The cloning of a high-affinity phosphate transporter from the mycorrhizal fungus Glomus versiforme and its expression in yeast revealed that the fungal phosphate transporter operates by proton-coupled symport at the arbuscular interface (Harrison and van Buuren, 1995). Using a subtractive hybridization technique to identify transcriptionally regulated genes during AM fungal development, a cDNA clone encoding H+-ATPases from the mycorrhizal fungus Glomus mosseae was isolated and its expression compared by Northern blot analysis during appressorium formation, formation of extraradical hyphae and mycorrhizal roots. A developmentally regulated expression was found during mycorrhizal symbiosis. Work is in progress to cytochemically localize the H+-ATPase in the in planta phase (Requena et al., 2003).

To determine changes in gene expression during symbiosis, the technique of in situ mRNA hybridization is used. Murphy et al. (1996) isolated polyA+ mRNA from barley roots in the early stages of colonization by Glomus intraradices and used it to construct a cDNA library. The resulting clones were screened with 32P-labelled cDNA, obtained by reverse transcription of RNA from non-colonized and mycorrhizal roots. Colonization resulted in both up- and down-regulation of genes. One of the clones that was up-regulated showed sequence homology with plant H+-ATPases. This indicates that nutrient uptake by specific carrier proteins via a proton-co-transport (symport) mechanism. Active H+-ATPases are also present in fungus membranes but how the transfer is polarized across the interface is not known. A possibility is differential activation of H+-ATPase gene in root cells (Gianinazzi-Pearson et al., 2000).

3.1.5 Multiple Genomes

Staining with 4,6-diamino-2-phenylindole (DAPI) showed that spores of AM fungi, for example, Gigaspora marginata and Scutellospora erythropa, contain approximately 20,000 nuclei per spore (Burggraff and Beringer, 1989). This number matches well with the amount of DNA extractable from crushed spores and quantifying the DNA on the basis that average DNA content per nucleus is 0.4 picogram (Viera and Glenn, 1990). Despite lack of sex and genetic exchange in the mycorrhizal fungi, surprisingly a single spore contained nuclei with different DNA sequences or several genomes. This was found when one single spore of Scutellospora castanea was crushed and the nuclear suspension diluted down to one nucleus per tube (Figure 3.4) for analysis of variation in internal transcribed spacer (ITS) sequences in ribosomal DNA. The ITS sequences are located between the 18S and 5.8S rRNA-coding regions (ITS1) and between 5.8S and 25S rRNA-coding regions (ITS2). Since ITS are flanked by highly conserved coding regions, polymerase chain reaction (PCR) amplification of ITS1 and ITS2 was done using universal primers (Hijri et al., 1999; Hosny et al., 1999). The amplified products were digested with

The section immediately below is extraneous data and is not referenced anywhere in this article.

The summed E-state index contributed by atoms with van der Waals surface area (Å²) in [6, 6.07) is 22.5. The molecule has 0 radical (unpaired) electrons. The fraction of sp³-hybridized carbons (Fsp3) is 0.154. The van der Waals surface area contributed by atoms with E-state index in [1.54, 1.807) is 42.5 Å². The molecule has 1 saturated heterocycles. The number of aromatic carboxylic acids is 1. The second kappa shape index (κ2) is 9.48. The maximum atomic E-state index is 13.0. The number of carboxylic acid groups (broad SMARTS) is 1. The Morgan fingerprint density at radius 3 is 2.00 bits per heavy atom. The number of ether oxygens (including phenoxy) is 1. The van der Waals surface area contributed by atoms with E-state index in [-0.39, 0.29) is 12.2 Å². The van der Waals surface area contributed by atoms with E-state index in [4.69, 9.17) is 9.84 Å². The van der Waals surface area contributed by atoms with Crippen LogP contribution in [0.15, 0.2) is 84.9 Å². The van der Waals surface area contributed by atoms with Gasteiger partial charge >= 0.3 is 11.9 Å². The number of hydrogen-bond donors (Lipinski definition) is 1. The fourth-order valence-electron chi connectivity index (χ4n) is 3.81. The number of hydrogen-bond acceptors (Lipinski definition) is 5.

Spore of Scutellospora castanea

Single spores crushed and nuclear suspensions diluted to one nucleus per tube for PCR

PCR analysis shows different ribosomal DNA sequences in nuclei from the same spore

Glomus -Gigaspora Scutellospora

DNA sequences in S. castanea match genera in Gigasporaceae and Glomaceae

Figure 3.4 Demonstration of a population of discrete nuclei in a mycorrhizal fungus. Adapted from Sanders (1999).

restriction enzymes and fractionated on a gel. Fragments of different lengths (RFLP) showed several ITS sequences among the nuclei, demonstrating that the mycorrhizal spore is heter-okaryotic. ITS fragments were grouped into six types that were cloned and sequenced (Hijri et al., 1999). Most of the sequences were very similar to those of S. castanea, and a few sequences matched to different Glomales genera, Scutellospora and Glomus (Hosny et al., 1999). This observation raised the puzzling question of how such divergent nuclei have come together in an individual that lacks sexual reproduction. No evidence for sexual reproduction (and hence recombination) has been found, suggesting that they reproduce clonally for their entire association with plants. A plausible explanation is that hyphal anastomoses between mycelia of two genera occurred, followed by exchange of nuclei. Another possibility is mutations leading to creation of different nuclei (Kuhn et al., 2001). Yet another possibility is that the divergent sequences are due to contaminating microorganisms within single spores of arbuscular mycorrhizal fungi (Redecker et al., 1999).